Posts tagged with: business ethics

With the mountain of books and articles that have been written about business ethics, one wonders why nothing much has been written on what we might call shareholder ethics. I’m thinking of religious shareholder activists such as As You Sow and the Interfaith Center on Corporate Responsibility. As it turns out, these groups trade on the moral status of their respective members to further agendas seldom related to matters of religious faith.

Instead, the clergy and religious in shareholder activist groups dedicate themselves to temporal causes of a distinctly left-of-center stripe, including stifling corporate political speech in the wake of the U.S. Supreme Court’s Citizens United decision. According to Acton’s Rev. Robert Sirico:

Every annual meeting season, we watch as a small group of activist groups on the left such as As You Sow and the Interfaith Center on Corporate Responsibility submit proxy resolutions that demand disclosures of corporate public policy expenditures. This is done, these groups claim, in furtherance of a more ‘just and sustainable world.’ In fact, such resolutions are designed to first bully corporations into disclosing lobbying activities and then promptly turn the tables by conducting aggressive campaigns in the press to shame them. (more…)

253877_5_Acton’s president and co-founder, Rev. Robert Sirico, recently wrote a piece for Real Clear Religion about corporations and social justice activism. He warns that the religious left’s attempts to stifle free speech in corporate boardrooms  would certainly negatively impact our political life.

Every annual meeting season, we watch as a small group of activist groups on the left such as As You Sow and the Interfaith Center on Corporate Responsibility submit proxy resolutions that demand disclosures of corporate public policy expenditures. This is done, these groups claim, in furtherance of a more “just and sustainable world.” In fact, such resolutions are designed to first bully corporations into disclosing lobbying activities and then promptly turn the tables by conducting aggressive campaigns in the press to shame them.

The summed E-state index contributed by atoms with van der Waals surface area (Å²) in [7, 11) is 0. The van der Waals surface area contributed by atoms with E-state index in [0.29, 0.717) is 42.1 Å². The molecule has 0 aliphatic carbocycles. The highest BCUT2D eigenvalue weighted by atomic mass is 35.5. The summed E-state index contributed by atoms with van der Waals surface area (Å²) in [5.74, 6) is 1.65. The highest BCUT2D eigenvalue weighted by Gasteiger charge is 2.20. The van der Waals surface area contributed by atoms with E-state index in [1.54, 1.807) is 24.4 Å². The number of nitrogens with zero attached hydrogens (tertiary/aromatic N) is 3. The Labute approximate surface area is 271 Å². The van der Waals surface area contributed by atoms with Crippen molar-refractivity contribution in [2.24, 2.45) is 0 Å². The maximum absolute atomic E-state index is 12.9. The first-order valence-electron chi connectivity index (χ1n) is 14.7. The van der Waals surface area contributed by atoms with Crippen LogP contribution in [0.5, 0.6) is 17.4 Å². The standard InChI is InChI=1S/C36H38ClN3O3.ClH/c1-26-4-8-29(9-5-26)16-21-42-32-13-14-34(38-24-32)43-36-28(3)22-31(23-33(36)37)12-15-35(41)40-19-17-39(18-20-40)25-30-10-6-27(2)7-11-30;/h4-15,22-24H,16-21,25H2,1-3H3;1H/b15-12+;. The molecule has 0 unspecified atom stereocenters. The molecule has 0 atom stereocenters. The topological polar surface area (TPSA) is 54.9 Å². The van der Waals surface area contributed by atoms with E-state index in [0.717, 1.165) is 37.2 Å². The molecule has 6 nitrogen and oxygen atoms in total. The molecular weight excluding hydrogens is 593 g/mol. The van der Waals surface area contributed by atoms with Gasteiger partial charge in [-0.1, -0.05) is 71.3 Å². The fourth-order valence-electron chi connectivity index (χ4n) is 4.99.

But the religious underpinnings for such arguments are spurious. The argument always goes that corporations have money and the poor and disadvantaged (always “disenfranchised” from the political process) do not. Therefore, according to this logic, it follows that it’s unfair that corporations are allowed to make public policy expenditures to unduly influence the political process. Curiously, opponents of such spending are often themselves corporate entities (albeit non-profit entities) that spend large sums of money to voice their own opinions. (more…)

Hobby-Lobby-StoreWhen the Supreme Court ruled on the Hobby Lobby case, the near universal reaction by liberals was that it was a travesty of epic proportion. But as self-professed liberal law professor Brett McDonnell argues, the left should embrace the Hobby Lobby decision since it supports liberal values:

The first question was: Can for-profit corporations invoke religious liberty rights under RFRA? The court answered yes. HBO’s John Oliver nicely expressed the automatic liberal riposte, parodying the idea that corporations are people. It is very funny stuff.

It is not, however, especially thoughtful stuff. The court does not argue that corporations are just like real people. Rather, it argues that people often exercise faith collectively, in organizations. Allowing those organizations to assert religious-liberty rights protects the liberty of the persons acting within them. The obvious example is churches, usually legally organized as nonprofit corporations.

The real issue is not whether corporations of any type can ever claim protection under RFRA — sometimes they can. The issue is whether for-profit corporations can ever have enough of a religious purpose to claim that protection.

To me, as a professor of corporate law, liberal denial of this point sounds very odd. In my world, activists and liberal professors (like me) are constantly asserting that corporations can and should care about more than just shareholder profit. We sing the praises of corporate social responsibility.

Well, Hobby Lobby is a socially responsible corporation, judged by the deep religious beliefs of its owners. The court decisively rejects the notion that the sole purpose of a for-profit corporation is to make money for its shareholders. This fits perfectly with the expansive view of corporate purpose that liberal proponents of social responsibility usually advocate — except, apparently, when talking about this case.